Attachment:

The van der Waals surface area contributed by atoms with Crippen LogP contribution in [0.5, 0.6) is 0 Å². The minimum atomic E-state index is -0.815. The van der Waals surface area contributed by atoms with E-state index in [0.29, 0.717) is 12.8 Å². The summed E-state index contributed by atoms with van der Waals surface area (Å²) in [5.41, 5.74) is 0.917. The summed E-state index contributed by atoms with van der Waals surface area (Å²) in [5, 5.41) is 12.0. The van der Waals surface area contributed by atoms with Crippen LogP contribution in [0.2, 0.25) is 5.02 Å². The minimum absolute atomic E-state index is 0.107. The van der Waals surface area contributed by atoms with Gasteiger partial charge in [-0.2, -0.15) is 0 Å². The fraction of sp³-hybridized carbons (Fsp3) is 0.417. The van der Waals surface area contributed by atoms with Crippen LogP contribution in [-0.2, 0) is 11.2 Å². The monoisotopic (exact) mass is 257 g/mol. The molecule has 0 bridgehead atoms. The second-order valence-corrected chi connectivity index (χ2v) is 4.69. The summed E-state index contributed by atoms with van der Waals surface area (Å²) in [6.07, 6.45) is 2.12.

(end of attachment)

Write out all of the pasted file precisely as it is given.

The van der Waals surface area contributed by atoms with Crippen LogP contribution in [0.5, 0.6) is 0 Å². The minimum atomic E-state index is -0.815. The van der Waals surface area contributed by atoms with E-state index in [0.29, 0.717) is 12.8 Å². The summed E-state index contributed by atoms with van der Waals surface area (Å²) in [5.41, 5.74) is 0.917. The summed E-state index contributed by atoms with van der Waals surface area (Å²) in [5, 5.41) is 12.0. The van der Waals surface area contributed by atoms with Crippen LogP contribution in [0.2, 0.25) is 5.02 Å². The minimum absolute atomic E-state index is 0.107. The van der Waals surface area contributed by atoms with Gasteiger partial charge in [-0.2, -0.15) is 0 Å². The fraction of sp³-hybridized carbons (Fsp3) is 0.417. The van der Waals surface area contributed by atoms with Crippen LogP contribution in [-0.2, 0) is 11.2 Å². The monoisotopic (exact) mass is 257 g/mol. The molecule has 0 bridgehead atoms. The second-order valence-corrected chi connectivity index (χ2v) is 4.69. The summed E-state index contributed by atoms with van der Waals surface area (Å²) in [6.07, 6.45) is 2.12.